As an avid chocolate lover since the early age of ever-since-I-can-remember, I’ve always enjoyed eating this delicious treat, although my tastes have changed throughout the years. When I was little chocolate was never to be found in the house, because I always discovered it first and it quickly disappeared in my belly. Later on, when I moved out to go to the University, I thrived solely on chocolate, cake, fruit and veggies. Why have a sandwich for lunch, when I could have a chocolate bar instead? It was the perfect diet for me at the time. In my late 20-ties I started favoring dark chocolate over the milk one I used to love, exploring new brands and varieties. It was not until a year and a half ago that I had my most profound chocolate revelation. It appeared in the form of a hand-made chocolate from Hawaii my amazing friend/travel companion Johnnie Ah Ah brought back and let me try. After tasting it, my world changed and there was no going back.
Life works in mysterious ways. A year after tasting the most amazing dark chocolate I have ever had in my life, Johnnie and I found ourselves in Hawaii. Not just anyplace, but at a coffee farm with six beautiful cacao trees. This is how our “From Bean To Bar” story begins…
Hello cacao tree! Cacao trees are beautiful, not very tall, with different colored leaves, and extremely pretty with bright orange ripe cacao pods. (Some other varieties of cacao have different colored pods – purple, yellow, etc).
This is what the pods on the trees here look like. The bright orange ones are ready to harvest – you can pick them by hand or carefully cut their stems.
It’s almost hard to believe that this gentle blossom is where chocolate comes from!
When harvesting the pods, the best it to pick only the ripe ones. If they are under/overripe the beans may not ferment properly. The brown pods from the photo above ended up on the compost pile.
This is what our cacao pod harvest looked like. We had about 50 good pods that we let sit for a week after we picked them, to help with fermentation.
Time to break the pods! Inside, the cacao beans hide. We broke the pods very carefully with a machete, being mindful not to damage the beans.
When taking the beans out of the pod, they must be carefully separated one by one by hand. Any black, sprouting or flat beans should be discarded.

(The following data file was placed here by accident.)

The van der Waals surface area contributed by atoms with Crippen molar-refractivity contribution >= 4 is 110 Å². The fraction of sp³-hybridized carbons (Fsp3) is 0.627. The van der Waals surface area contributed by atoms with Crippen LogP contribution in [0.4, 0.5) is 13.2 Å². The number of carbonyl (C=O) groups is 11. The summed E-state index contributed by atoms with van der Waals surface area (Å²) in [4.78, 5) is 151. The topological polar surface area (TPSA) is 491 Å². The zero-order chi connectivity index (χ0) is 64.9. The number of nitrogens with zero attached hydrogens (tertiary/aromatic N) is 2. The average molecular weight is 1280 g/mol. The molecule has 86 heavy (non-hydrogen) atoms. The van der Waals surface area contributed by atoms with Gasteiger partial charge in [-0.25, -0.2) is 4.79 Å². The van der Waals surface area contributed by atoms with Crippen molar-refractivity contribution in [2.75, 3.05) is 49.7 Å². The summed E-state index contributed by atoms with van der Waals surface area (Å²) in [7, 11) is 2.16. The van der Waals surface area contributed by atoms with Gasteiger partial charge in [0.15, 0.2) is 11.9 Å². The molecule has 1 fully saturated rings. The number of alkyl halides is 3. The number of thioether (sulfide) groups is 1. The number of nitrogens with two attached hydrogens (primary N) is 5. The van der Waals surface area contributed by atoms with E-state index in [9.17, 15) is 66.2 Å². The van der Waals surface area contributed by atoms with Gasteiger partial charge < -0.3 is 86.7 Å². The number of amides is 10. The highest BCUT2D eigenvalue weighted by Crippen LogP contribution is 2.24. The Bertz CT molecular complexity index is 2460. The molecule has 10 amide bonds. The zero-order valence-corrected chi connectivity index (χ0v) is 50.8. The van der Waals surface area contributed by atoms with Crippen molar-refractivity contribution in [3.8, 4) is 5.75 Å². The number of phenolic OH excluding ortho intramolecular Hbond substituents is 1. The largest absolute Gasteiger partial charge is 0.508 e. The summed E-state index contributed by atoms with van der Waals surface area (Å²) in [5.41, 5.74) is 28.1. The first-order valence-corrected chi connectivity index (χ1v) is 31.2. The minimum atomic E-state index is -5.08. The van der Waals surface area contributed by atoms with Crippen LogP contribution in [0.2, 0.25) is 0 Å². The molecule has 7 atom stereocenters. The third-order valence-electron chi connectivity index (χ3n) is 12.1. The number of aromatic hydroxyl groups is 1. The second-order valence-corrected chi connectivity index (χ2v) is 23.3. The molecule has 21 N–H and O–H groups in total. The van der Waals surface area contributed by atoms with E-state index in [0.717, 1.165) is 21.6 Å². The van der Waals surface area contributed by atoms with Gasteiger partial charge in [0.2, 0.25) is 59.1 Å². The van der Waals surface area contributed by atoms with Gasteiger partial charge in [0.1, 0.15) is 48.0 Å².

The cacao beans are slippery and slimy – it’s their outer pulp that makes fermentation possible.
After extracting all beans from the pods, we spread them out on a screen to get some sun. Another useful tip we found that helps with fermentation.
The empty pods made for some beautiful compost.
After that it was time for the mysterious process of fermentation to begin. We decided to go with the traditional heap method, piling the beans on a layer of banana leaves. Holes had to be made in the leaves, so the liquid from the cacao pulp could drain.
Then we piled all the beans on a heap, to help them stay warm. The pulp surrounding the cacao bean transforms into alcohol during fermentation. It smells like alcohol, too!
Lastly, we carefully covered the beans with more banana leaves and let them sit in a warm place. During the day we put them out in the Sun, and at night we brought them inside.
“The best results are obtained in fermentations where the maximum temperature reached is between 45 to 50 degrees Celsius .” Can you spot Pabu, the cat?
Since we never bothered to measure the temperature of the fermenting beans, we made sure to turn them every day. We mixed the beans around by hand, “to help get air into the fermenting cocoa and to help make the fermentation even throughout the cocoa.” This is how the beans looked like on their second day of fermentation.
To know when the beans are done fermenting, you need to split them in half and check their color. “Beans which have fermented properly but are still wet, will also show a typical purple/brownish exudate when open and a brown colouration under the seed skin (pulp). ”
We fermented the beans for about a week (our hut smelled like chocolate liquor at night), and after checking their color we decided that they were ready to be dried. We soaked them in water for about 2 hours, since this has been reported to improve their chocolate flavor. Fishing them out of the slimy water and putting them on the drying screen was exciting to say the least… We used this opportunity to discard any dark purple or flat beans.
Drying took some time, since we had to take the beans out in the Sun for the first half of the day, and then bring them back in the afternoon to avoid the rain. However, with dedication and perseverance we achieved this laborsome task.
Perfectly good dried cacao beans. So far the process took about 4 weeks: picking the pods and leaving them rest for a week, then taking the cacao beans out and fermenting them for another week, and last but not least, 2 weeks of drying (that’s how long it took to Sun dry them at 2200ft elevation on the Big Island of Hawaii). Was this all worth it? Wait until you see the chocolate!
Learn about chocolate making in Part 2…
The quotes above are from this awesome manual we found online. Check in out for more in-dept information: http://www.canacacao.org/uploads/smartsection/19_Cocoa_fermentation_manual_Vietnam.pdf